Oh noes! Teh Internets makes u gulible

by John Q on September 27, 2009

Another “Internets makes you stupid story” from the Brisbane Courier-Mail (irony detector overload alert !!).

The original source is something called the Levitt Institute and the Courier-Mail story is a pretty fair summary of the Levitt Institute report, which is here (PDF). I’ll leave the deconstruction as an exercise for readers, with a bonus mark for the question “Which basic concept of classical hypothesis testing is ignored in this study of ‘ability to detect erroneous information'”

Here’s a post with a couple of links arguing the opposite.

UpdateSucked in! It turns out the whole thing is in fact a hoax by Andrew Denton’s new show.. Sad to say, with the irony detector already blown, it’s hard to tell the difference between genuine and fake stupid.

Best sentence I’ve read today

by Henry Farrell on September 27, 2009

bq. Taxonomy was once a sedate occupation; now it’s like staging triage in a big city hospital.

“Context”:http://unlikelyworlds.blogspot.com/2009/09/random-linkage-260909.html. Also check out the Cocoon concept cooker.

A bubble in the humanities?

by Chris Bertram on September 27, 2009

Philip Gerrans argues that there is a bubble in the humanities, and that all kinds of people are holding stock at an artificially inflated value, often on the advice of people who have a vested interested. (h/t Darius Jedburgh)

Sunday Picture: St Vincent’s Works

by Chris Bertram on September 27, 2009

St Vincent’s Works

Originally uploaded by Chris Bertram

Various Timberites had a discussion some time ago about having a semi-regular Sunday photo on the blog. I think I probably take more pictures than the others, both digital and film, but, looking through my Flickr stream, I don’t tend to take pictures that illustrate grand social or political themes. Still, this one might be of interest. It is the interior of St Vincent’s works in Bristol, now the headquarters of a sustainable development consultancy, but once the offices of a Victorian factory. The building dates from the 1890s and the decoration, mainly ceramic, is extraordinarily ornate. Like many British cities, Bristol has an “open doors” day once a year, when buildings that are normally closed to the public are open to visit. Is this just a British thing, or do other countries do the same? This was taken on one of those days.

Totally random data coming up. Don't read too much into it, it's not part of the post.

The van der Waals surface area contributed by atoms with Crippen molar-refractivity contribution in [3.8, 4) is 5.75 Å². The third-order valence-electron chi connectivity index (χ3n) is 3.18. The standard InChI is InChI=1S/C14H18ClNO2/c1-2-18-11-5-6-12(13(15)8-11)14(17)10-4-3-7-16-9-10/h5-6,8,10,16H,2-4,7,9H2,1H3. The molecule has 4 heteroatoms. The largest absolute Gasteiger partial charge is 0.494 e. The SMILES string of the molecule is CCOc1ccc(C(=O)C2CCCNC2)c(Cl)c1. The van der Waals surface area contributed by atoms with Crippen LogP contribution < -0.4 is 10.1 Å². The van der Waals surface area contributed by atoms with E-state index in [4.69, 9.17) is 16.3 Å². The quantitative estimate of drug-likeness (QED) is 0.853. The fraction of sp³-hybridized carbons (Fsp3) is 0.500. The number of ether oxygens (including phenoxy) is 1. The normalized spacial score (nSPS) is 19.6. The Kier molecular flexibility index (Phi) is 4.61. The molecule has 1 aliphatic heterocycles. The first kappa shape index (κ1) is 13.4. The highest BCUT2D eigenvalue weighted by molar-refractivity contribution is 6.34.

One doesn’t fire a professor like this

by Ingrid Robeyns on September 27, 2009

In August, the Erasmus University Rotterdam fired Professor Tariq Ramadan. Well, strictly speaking, they didn’t fire him, but rater withdrew the invitation to be a guest professor. Since December 2006 Ramadan had a contract with the City Council of Rotterdam to advise the City Council on civic integration & multicultural policies (about half of the population in Rotterdam is not from Dutch origin and the city has enormous socio-economic-cultural problems). At the same time he was invited as a guestprofessor at the Erasmus University for the same period (allegedly he had asked for this affiliation himself when he was asked to work for the City Council). So legally speaking in August the City Council fired him, and at the very same moment the University withdrew its invitation to be affiliated as a guest professor. Yet for what follows, I don’t think this legal quibble is very relevant. From an ethical-political point of view it remains a dismissal. The question is: was this dismissal justified?
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Rotten Borough

by Kieran Healy on September 27, 2009

Via a FB friend:

As of April 1, 2006, out of a 2004 Census estimated population of 18 in Teterboro, there were 39 registered voters (216.7% of the population, vs. 55.4% in all of Bergen County).

Sadly, the answer may be prosaic. From earlier in the same Wikipedia entry:

The 2000 census failed to count any of the residents of the Vincent Place housing units who had moved into the newly built homes in 1999. The uncounted residents, including the Mayor and all four Council members, would help make up a projected tripling of the population enumerated by the census.